CONSIDER the term "global village" … a cosy, feel-good concept, a high-minded, world-embracing ideal or, as the conspiracy theorists would have it, a sinister play for economic power?
Take your pick, but the key word is "village". For me, this conjures up a picture of a small community in which everybody either knows everybody, or at least something about them, but more importantly, engages with their neighbours.
Now though, the term has increasingly been adopted in town and city suburbs. A case in point is Buderim, where what town planners would call the CBD is widely known as The Village.
In the 150 years since Tom Petrie climbed its slopes, Buderim has been seen first as a timber-getters' El Dorado, next as a many-favoured farming area, and then as a haven for well heeled retirees, but in recent years it has changed its demography to a much broader cross-section of age groups and occupations.
Thanks to its fertility and its benign climate, there is a preponderance of householders who love their gardens. Until now, however, their efforts have been mainly concentrated behind their front fences.
For a notable exception that has flown under the radar, come with me to Food Street. You won't find it on a map or a global positioning system, and it is not even a single street, but rather a concept.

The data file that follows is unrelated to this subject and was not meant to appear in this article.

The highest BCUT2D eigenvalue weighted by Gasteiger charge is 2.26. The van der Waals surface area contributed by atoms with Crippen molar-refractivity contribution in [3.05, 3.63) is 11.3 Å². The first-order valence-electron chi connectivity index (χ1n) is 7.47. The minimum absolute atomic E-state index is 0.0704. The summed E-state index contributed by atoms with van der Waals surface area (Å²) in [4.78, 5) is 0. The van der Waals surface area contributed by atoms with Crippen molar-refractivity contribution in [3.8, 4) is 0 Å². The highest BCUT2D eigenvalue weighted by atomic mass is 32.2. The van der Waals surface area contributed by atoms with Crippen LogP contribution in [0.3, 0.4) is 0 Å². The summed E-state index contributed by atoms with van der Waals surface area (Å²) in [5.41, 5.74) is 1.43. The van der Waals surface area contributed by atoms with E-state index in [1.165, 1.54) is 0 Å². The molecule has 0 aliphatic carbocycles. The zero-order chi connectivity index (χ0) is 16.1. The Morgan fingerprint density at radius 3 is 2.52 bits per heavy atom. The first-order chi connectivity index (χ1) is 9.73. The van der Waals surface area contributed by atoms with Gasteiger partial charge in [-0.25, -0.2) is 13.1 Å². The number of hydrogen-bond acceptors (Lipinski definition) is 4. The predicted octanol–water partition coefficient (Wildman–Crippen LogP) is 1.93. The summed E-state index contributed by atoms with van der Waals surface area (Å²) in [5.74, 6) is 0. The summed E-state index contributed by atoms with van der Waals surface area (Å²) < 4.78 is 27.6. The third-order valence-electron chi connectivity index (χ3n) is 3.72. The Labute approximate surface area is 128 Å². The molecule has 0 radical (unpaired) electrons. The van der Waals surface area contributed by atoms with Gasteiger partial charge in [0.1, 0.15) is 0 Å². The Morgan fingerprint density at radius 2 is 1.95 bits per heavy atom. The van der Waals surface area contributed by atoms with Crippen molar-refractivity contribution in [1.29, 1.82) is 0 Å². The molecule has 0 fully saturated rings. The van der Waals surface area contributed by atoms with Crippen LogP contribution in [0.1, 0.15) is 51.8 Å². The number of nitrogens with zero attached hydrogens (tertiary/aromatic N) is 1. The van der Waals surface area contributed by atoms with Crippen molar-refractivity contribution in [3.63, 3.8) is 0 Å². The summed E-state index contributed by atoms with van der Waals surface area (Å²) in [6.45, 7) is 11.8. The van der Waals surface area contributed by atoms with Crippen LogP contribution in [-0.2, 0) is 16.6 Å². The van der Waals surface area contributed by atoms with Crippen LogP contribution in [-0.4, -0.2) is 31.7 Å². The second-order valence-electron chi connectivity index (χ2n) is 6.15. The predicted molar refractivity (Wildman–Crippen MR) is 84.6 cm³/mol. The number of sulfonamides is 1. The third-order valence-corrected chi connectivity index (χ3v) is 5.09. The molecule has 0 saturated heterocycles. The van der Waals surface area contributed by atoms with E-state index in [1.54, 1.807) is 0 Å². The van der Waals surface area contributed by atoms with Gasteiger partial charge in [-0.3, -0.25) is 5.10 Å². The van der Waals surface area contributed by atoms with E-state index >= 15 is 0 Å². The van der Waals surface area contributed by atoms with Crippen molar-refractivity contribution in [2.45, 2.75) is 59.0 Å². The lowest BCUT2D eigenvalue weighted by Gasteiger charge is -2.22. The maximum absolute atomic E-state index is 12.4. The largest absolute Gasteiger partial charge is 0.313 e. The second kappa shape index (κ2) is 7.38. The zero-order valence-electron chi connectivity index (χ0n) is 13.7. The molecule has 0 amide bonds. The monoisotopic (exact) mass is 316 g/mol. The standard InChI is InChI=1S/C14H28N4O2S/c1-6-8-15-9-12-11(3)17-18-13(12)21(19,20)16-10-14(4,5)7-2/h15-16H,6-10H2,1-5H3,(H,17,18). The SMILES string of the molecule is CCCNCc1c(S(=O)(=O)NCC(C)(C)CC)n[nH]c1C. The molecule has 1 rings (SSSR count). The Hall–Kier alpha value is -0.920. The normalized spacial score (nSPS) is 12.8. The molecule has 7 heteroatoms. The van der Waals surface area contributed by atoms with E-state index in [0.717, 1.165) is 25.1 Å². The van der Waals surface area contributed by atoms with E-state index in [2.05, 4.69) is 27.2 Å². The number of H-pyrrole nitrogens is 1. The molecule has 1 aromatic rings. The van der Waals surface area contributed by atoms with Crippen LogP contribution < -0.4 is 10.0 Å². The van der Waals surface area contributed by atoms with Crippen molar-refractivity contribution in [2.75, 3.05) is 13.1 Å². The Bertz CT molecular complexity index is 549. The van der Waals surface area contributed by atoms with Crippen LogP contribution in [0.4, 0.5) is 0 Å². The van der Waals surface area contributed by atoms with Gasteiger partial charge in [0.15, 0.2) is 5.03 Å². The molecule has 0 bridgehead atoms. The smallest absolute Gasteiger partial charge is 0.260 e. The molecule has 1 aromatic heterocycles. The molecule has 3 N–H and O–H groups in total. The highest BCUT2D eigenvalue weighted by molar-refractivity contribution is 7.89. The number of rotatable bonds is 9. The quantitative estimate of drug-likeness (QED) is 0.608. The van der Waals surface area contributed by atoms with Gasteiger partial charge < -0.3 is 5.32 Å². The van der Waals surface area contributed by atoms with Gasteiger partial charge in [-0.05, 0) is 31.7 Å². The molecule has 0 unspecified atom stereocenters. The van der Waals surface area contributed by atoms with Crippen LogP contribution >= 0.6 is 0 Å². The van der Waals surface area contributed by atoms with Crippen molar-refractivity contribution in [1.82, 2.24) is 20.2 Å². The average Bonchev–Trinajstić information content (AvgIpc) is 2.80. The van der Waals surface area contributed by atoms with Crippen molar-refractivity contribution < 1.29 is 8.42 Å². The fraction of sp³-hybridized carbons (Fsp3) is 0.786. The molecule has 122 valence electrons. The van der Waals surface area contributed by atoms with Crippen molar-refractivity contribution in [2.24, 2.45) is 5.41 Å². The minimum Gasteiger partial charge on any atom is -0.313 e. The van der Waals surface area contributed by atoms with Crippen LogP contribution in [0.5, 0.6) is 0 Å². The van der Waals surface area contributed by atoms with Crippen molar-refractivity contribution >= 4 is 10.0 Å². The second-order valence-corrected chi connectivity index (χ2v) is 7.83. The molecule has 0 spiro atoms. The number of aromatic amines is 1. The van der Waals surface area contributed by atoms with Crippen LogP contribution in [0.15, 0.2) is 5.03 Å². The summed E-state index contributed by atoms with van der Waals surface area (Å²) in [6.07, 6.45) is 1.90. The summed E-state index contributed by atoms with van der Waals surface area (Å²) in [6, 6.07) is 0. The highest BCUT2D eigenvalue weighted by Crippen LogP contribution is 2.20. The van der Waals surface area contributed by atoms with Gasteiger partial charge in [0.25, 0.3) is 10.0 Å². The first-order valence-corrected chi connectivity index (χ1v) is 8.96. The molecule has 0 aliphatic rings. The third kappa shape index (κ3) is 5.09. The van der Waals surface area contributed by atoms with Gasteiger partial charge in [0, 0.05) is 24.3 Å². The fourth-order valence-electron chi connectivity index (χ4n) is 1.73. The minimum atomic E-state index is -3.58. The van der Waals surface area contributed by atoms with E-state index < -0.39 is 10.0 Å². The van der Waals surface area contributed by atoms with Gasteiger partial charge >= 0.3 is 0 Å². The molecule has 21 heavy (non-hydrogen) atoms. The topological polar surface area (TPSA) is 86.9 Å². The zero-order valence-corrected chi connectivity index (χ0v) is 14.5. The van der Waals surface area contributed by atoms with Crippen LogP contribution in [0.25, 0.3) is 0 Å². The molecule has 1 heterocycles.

Food Street is the name chosen by a group of friends and neighbours for their precinct, which includes several quiet, leafy streets west of Gloucester Road, all within walking distance of The Village.
The concept sprang from a discussion a couple of years ago between neighbours Duncan and John, who were bemoaning the high price of limes and wondered where might be the best place to grow their own.
They saw the nature strip as an obvious if unconventional choice for a GYO, and from this point the conversation widened into agreement on the need for more cohesion, co-operation and engagement between all who live on or walk through their patch.
Now, a leisurely stroll around Food Street will open your eyes to what can be achieved with vision, enthusiasm and goodwill - not only a productive exercise in urban agriculture but a truly neighbourly initiative in preserving and fostering the specialness of the area.
Citrus, stone fruit, figs and a wide variety of vegetables have already cropped, and these are selectively and sensitively harvested under an understood code of sharing.
Increasingly throughout Australia, growing one's own fruit and vegetables and the sharing of produce are seen as both pleasurable and rewarding.
There is evidence of this in the community gardens springing up all over the Sunshine Coast, but Food Street takes a significant step further. It could well be the precursor to a whole new approach to urban agriculture and the growing not only of food, but more importantly of neighbourhood relationships and intra-community engagement.
I don't live in Food Street, but I often take a stroll there. Why not do the same, and see if its example could catch on in your neck of the woods?